On Ordeals, Great and Small, and Their Crashing
I’m always amazed at how alien words feel after taking a break from writing, almost as if they’ve used the time to talk amongst themselves, rehearse their grievances, then set about organizing various work-to-rule actions. Plant shut-downs never fail to unnerve me with the possibility that I’ll never get things back up and running.
But I need to get the plant back up and running, and quickly too, because… my UK publisher has finally come to terms on the fourth book.
I had intended on chronicling what’s been going on behind the scenes these past months, the ups and downs, the false starts, the miscommunications, but now I’m really not sure what purpose would be served outside prolonging the prolonging. The important thing is that The Great Ordeal will be published next year, and The Unholy Consult will be published the year following. The exact dates still need to be worked out between my US and UK publishers–I’ll pass those along as soon as I know them.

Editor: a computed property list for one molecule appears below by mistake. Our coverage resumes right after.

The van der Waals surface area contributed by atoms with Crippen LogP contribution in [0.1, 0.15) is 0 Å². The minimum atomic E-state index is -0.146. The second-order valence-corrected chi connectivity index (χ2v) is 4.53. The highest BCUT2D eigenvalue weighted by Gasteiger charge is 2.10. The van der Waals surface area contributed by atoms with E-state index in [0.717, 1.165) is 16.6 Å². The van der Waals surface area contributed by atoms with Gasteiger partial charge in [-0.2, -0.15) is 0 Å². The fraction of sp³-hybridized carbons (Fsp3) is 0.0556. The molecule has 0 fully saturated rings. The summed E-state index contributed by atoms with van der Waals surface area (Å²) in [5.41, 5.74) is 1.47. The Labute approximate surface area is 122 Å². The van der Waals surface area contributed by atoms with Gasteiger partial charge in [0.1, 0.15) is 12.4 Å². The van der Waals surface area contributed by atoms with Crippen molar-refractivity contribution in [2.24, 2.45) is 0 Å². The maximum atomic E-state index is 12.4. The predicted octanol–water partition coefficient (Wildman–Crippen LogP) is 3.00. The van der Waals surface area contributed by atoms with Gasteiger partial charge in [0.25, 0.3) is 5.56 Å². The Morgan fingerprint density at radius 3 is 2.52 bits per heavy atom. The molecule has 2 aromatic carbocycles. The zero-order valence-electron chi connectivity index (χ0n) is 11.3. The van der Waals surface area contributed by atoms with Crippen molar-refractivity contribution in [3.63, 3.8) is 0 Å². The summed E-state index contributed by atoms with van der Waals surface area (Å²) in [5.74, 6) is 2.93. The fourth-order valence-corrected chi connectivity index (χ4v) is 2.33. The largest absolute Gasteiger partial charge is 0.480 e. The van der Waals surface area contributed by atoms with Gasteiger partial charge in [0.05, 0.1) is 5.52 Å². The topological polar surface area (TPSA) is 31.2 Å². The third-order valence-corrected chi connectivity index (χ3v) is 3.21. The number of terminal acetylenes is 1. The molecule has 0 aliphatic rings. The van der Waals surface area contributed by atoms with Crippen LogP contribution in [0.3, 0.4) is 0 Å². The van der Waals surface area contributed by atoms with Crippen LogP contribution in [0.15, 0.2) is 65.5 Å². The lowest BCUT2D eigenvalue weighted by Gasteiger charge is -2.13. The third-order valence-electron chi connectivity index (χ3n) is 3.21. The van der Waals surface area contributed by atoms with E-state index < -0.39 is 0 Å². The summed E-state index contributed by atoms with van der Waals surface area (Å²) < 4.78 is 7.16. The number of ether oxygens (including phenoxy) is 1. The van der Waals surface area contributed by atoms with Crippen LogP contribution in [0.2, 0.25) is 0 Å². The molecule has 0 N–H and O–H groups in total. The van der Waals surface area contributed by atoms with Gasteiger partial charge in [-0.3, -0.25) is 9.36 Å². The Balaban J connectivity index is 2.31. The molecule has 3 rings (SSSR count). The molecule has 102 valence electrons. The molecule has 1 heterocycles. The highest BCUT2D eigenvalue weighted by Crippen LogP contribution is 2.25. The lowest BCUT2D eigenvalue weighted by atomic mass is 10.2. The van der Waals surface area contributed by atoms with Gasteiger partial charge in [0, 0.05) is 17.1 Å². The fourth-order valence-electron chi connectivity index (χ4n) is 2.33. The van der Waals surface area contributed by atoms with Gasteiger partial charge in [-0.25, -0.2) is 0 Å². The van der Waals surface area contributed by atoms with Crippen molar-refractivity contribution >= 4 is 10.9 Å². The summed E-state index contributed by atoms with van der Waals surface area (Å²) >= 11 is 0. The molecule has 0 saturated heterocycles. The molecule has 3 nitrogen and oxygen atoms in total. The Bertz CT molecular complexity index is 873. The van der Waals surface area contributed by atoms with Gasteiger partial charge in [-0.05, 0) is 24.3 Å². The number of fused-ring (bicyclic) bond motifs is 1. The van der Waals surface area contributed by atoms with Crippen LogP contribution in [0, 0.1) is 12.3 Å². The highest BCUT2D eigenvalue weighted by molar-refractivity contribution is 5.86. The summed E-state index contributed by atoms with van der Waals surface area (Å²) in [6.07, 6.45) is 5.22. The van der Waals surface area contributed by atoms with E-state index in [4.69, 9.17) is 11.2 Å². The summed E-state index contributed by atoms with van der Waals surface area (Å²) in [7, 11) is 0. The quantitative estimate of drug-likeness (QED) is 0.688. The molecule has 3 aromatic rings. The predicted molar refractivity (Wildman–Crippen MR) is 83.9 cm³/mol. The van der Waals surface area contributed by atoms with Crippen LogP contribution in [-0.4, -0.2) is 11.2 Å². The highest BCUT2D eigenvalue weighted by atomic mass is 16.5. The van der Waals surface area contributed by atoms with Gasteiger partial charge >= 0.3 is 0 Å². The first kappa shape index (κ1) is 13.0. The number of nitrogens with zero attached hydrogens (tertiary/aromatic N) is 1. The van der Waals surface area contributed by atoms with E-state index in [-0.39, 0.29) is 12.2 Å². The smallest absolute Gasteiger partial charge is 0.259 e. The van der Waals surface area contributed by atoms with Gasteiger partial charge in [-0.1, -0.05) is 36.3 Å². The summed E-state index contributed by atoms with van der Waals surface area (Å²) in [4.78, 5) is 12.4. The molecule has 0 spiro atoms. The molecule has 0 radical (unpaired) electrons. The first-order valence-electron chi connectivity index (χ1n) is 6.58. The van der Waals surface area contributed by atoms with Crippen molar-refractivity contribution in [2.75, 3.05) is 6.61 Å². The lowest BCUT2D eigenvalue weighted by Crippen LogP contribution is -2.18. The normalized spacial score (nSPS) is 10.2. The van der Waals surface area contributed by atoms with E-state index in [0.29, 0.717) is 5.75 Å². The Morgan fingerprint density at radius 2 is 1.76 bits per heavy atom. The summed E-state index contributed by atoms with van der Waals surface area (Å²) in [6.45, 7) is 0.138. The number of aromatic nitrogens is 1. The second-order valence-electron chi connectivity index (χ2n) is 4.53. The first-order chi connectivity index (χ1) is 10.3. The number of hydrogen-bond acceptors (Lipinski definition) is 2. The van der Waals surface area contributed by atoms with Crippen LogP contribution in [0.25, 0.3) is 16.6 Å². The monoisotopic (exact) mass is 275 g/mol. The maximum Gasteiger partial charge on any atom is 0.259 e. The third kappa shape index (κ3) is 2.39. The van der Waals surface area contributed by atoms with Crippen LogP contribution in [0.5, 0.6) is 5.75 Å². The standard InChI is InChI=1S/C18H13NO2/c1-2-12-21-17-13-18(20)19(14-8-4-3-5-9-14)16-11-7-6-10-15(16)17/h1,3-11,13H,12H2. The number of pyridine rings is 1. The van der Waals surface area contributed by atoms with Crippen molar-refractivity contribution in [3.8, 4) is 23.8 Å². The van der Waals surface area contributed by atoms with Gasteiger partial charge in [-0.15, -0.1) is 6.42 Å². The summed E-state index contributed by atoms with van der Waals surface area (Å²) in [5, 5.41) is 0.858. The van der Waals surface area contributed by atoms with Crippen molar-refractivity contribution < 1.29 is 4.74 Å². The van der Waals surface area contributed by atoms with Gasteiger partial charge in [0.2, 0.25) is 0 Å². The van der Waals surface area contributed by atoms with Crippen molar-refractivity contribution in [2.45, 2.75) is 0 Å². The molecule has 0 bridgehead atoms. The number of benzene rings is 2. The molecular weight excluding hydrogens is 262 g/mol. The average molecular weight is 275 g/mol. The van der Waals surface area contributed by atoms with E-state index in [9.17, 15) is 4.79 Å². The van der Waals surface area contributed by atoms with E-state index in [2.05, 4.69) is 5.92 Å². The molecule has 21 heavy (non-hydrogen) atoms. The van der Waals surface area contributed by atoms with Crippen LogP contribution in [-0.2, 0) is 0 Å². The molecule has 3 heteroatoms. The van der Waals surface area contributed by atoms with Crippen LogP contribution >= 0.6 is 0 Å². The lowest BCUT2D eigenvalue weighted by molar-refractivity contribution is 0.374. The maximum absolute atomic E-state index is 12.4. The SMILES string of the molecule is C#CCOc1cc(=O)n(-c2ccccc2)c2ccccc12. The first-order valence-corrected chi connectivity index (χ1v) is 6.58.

Why has the book been split? For the same reason The Prince of Nothing was split into a trilogy many moons ago: not because of greedy publishers or a greedy me, but because the story proved longer in the execution than in the planning, plain and simple.
In the meantime, “Crash Space” has just come out in the esteemed Midwest Studies in Philosophy, part of an entire issue dedicated to the relationship between philosophy and science fiction. I’ve yet to receive my gratis issue, but I already know from reading the contributions by Eric Schwitzgebel, Pete Mandik, and Helen de Cruz that it is well worth perusing. If you don’t happen to have a visit to the library in your near future, you can find the archived draft version of “Crash Space” here. Let me know what you think!